Philosophically, the adult individual living under capitalism believes that she believes whatever she wants to believe, and is “free,” and this is what the philosophers call “liberalism”; participation in the employment system, however, is what actually gets put on nearly everyone’s personal calendar of events.
Earth itself, whose ecosystems provide us with life, is conceived under capitalism’s spell as composed of “real estate.” Earth’s ecosystems are conceptualized as mere collections of “natural resources” which are to be transformed into “raw materials,” “consumer products,” and “waste” (in that order) if any value is to be attained for the system’s sovereign individuals before they die. This activity is guided by the philosophy known as possessive individualism; its institutional form is called property.
One can see, then, that following the traditional recipe for “Marxist revolution” is not entirely going to succeed in canceling out capitalism’s spell. Even if we could take over government and abolish property and money by decree, people would still believe in those concepts, and live their lives under their spell. The history of the Soviet Union offers evidence of this. The Soviet elites attempted to impose “Communism” upon the Russian people, but this lasted only for seventy-odd years, until the end of 1991 when the Soviet Union was abolished by decree. At that point the new elites dismantled “Communism,” at great cost to most of the people there, but the people did not rise up to reinstate it. An authentically-popular communism would not have been so easy to eliminate. The spell survived, over all those years.
Thus there is something distinctly psychological about our adherence to the existing order, despite its environmental costs. Most importantly in this era, we (or more specifically our society’s professional and owning classes; the rest of us merely acquiesce) cling to capitalism despite its descent into the hazards of abrupt climate change. There must also, then, be a psychological solution. This solution needs to take the form of a psychological “reunion” between people and the natural world. This reunion is not just about having a “back to nature” adventure, although Fisher does use a wilderness rite of passage as part of his therapeutic practice. Rather, the psychological divide between inner and outer nature must be exploded. We the human race must be brought back to reality to confront the vast damage we have done to the natural world, and thus to ourselves:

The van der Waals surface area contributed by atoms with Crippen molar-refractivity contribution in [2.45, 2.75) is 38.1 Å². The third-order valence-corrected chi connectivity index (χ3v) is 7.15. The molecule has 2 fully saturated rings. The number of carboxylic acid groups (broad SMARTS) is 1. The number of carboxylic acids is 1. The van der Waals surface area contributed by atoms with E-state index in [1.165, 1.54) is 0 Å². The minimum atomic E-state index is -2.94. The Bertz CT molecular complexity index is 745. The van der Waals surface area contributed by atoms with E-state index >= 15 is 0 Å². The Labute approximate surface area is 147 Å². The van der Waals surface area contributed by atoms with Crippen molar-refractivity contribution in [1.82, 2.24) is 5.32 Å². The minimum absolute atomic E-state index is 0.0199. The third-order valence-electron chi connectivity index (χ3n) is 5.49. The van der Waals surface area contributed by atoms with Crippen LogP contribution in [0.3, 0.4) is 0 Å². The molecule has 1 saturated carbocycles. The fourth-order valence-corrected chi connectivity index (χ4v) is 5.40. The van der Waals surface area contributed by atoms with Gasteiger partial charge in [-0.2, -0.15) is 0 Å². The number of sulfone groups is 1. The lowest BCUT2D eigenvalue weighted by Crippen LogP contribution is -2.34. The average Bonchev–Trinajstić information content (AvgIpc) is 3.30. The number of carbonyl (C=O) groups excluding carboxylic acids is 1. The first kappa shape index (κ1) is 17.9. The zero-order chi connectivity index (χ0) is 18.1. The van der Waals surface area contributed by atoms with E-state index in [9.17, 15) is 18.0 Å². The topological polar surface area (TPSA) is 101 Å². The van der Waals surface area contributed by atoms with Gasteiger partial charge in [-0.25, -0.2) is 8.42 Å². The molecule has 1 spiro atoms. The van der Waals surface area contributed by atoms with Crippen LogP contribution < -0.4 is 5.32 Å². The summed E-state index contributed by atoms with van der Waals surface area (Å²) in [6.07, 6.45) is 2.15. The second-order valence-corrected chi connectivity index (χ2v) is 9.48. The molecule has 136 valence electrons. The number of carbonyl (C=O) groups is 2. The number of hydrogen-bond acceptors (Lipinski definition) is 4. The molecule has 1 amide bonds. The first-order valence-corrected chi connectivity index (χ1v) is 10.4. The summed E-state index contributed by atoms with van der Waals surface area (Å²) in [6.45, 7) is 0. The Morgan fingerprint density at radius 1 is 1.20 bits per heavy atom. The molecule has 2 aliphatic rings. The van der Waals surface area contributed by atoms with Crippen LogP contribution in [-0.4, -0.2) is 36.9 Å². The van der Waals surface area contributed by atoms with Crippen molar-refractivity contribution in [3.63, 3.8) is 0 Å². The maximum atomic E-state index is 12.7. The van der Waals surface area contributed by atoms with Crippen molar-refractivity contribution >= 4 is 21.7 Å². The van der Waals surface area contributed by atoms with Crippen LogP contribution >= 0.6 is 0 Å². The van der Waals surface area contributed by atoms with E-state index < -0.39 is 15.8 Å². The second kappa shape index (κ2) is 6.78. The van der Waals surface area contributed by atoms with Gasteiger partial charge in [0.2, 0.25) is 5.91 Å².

Ecopsychology is a psychological intervention aimed at contributing to the transformation of society by encouraging or providing for the recovery of our nature and our experience, for the regaining of lost world-relations and life-meanings. It is an effort to remember that, and how, we are a part of the big life process; to get us back into the service of all life. (187)
Ecopsychology is meant for self-understanding, not as any sort of “cure”; rather than promising the individual psychological health from within a sick society, Fisher points to the environmentalist movement as leading the way to a social cure, while ecopsychology’s role is to “make sense of suffering in a technological world”:
…the Ego isolates itself from the ground of being, attempts to exist for itself outside the flux of life, to become a permanent island in the swirling ocean of nature — and suffers from the impossibility of the project. While the tendency toward this suffering mode is given in the human situation, the attitude a society adopts toward it is not. A society, that is, can develop ways to understand, find meaning in, minimize, and move through suffering; or — at the other end of the spectrum — it can choose to mystify, institutionalize, exacerbate, and exploit it. (71)
Fisher puts special attention into the analysis of shame as evidence of psychopathology. He conceives of us in industrial life as experiencing a sense of shame at having destroyed our natural environment, replacing it with the various caricatures of nature we call “cities,” “suburbs,” “farmland,” and so on. Fisher’s first task is to give voice to that shame, to bring it out and to let it speak, as shame is evidenced by acts of hiding.